Tuesday, January 06, 2004

Wednesday Dec 24, 2003,

I woke up 7 in the morning, a bit later that usual. The weather was very cold less than 10 degrees. The house was dark and cold, I don’t know why this description reminds me of a grave? We had a quick breakfast and then the kids went out to their studies. Azzam and Raed are sleeping. I am happy when Raed spends the night at the house. He is so busy and spends most nights outside our house. The electric generator is running and is making a thick noise. There is a problem. Azzam goes out to check it and then he turns it off. He said that we need to call a technician to look at it in the afternoon. I became very annoyed, this generator is an important member of the family. The house, I mean life, without the generator is unbearable. The national electricity wasn’t on all day yesterday except for a short period in the afternoon. The generator was on from 3 in the afternoon till 1 in the morning since Majed was studying till late. Before we went to sleep we heard distant explosions that lasted for an hour or two, we don’t know the source of these explosions. Today we found out that there were military clashes in “Al Doura” area in southern Baghdad. In the afternoon the technician came and fixed a small problem. “Alhamdu Li Lahh” (Arabic for Thank God). The life returned to the house. But the water was very cold, I had to wait for hours until it got warmed up so that I could wash my hair. I was wondering how and when do other people that don’t own a generator take baths? At night the darkness is frightening. We no longer go out to restaurants or visit friends or relatives in the evening. Even the phone lines haven’t been repaired in the areas where the phone lines were bombed by the American army. The result is that no visits no phone call and no stroll around Baghdad. What would I see? I would get sad and depressed. I would see a sad city run down by war. In every street you can see the remnants of bombing, fire or destruction. I don’t know who did this? The foreigners or the locals. The sight of the American military machines are everywhere. The soldiers wonder around the street with machine guns pointed at our face. They ride the pavements with their tanks when they need to. All the street pavements are cracked as a result. I see a different Baghdad, a Baghdad I didn’t know before. A humiliated and occupied Baghdad. The same goes for the people. And then comes the checkpoints, slow traffic, lights flashed in our faces as if we were criminals. Sometimes the American soldier will ask us to get out of the car in the cold for inspections, then he will apologize about disturbing us in a polite and respectful manner. I want to ask him what brought you to the end of the world, to Baghdad? Don’t tell me you came here for our sake or to liberate us. Who will believe you? Do you believe it yourself?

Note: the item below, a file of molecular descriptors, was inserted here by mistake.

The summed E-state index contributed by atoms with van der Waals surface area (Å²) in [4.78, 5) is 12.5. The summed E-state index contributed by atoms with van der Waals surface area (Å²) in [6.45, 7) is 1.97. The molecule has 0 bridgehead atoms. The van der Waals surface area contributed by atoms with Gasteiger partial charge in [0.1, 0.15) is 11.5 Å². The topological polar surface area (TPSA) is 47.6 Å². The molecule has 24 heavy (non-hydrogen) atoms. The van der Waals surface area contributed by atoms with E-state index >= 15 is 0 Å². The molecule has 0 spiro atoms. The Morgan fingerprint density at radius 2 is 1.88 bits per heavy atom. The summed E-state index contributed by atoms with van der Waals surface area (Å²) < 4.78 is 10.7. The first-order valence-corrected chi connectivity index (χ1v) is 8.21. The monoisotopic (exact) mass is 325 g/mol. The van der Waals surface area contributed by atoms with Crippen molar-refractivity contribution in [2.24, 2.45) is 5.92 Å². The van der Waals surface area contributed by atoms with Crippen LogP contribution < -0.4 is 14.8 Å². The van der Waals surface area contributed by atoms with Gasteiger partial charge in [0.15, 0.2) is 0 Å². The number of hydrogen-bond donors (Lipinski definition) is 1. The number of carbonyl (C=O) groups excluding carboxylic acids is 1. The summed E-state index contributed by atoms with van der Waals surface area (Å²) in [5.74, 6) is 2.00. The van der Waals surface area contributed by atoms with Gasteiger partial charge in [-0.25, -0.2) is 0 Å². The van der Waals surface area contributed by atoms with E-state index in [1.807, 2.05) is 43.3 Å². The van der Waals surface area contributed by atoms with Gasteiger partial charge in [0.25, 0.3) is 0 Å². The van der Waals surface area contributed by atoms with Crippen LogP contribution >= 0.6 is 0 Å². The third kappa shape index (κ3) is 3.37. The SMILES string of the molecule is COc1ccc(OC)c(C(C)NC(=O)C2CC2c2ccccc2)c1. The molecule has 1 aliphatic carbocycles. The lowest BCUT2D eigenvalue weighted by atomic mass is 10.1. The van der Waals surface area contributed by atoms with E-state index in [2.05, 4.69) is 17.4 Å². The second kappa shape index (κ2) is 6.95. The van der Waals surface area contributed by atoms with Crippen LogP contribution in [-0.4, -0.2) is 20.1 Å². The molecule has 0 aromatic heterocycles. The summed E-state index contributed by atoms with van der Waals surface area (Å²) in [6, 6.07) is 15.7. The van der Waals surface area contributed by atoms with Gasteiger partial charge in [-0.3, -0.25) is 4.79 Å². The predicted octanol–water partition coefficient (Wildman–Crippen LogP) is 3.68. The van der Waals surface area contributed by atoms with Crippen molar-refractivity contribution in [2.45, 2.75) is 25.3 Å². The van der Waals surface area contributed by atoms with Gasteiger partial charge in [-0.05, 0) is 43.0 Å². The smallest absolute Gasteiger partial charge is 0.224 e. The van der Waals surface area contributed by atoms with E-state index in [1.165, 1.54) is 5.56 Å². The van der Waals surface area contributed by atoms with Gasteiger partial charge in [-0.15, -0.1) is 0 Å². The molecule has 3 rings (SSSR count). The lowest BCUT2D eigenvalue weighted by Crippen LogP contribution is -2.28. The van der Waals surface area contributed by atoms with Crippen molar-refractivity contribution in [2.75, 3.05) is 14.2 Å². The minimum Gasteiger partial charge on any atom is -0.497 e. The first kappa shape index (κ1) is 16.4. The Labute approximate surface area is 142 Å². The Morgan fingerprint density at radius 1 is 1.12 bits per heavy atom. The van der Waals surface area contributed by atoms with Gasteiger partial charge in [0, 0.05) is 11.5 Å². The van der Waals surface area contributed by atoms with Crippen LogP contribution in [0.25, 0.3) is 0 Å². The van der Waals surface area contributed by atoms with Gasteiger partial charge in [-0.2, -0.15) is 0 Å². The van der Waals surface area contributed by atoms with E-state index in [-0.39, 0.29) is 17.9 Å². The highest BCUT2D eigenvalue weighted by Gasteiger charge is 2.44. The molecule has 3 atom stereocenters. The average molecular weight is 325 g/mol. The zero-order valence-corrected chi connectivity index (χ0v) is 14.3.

Everybody says we are not against the change but not like this. We hoped that the change would come on the hands of Iraqis. It would have been more convincing, beautiful and joyful. But now everybody is repelled. Who accepts to wake up in the morning to see a foreign army, armed to their teeth filling our city? Had the change came from within us they would have found limitless support. We wouldn’t have lost security and we wouldn’t have witnessed the looting and executions. We would have seen an authority representing the people that is capable of restraining the masses. This authority wouldn’t have allowed for the revenge, laws would have been followed. The law is above everybody. It has been eight months since the fall of the regime and we still have murders and executions going on. Whoever has a list of names should hurry to go through it before a new government and constitution are formed. That is the reality today. We won’t forget the opposition parties that were abroad and now are getting revenge at the symbols that bothered them in the past. Anyway, I think that the war crime trials will be held later will find that all the accused are dead already. They have been executed already. This is the new justice in Iraq, our new freedom….. Welcome!

[translation provided by www.ihath.com]

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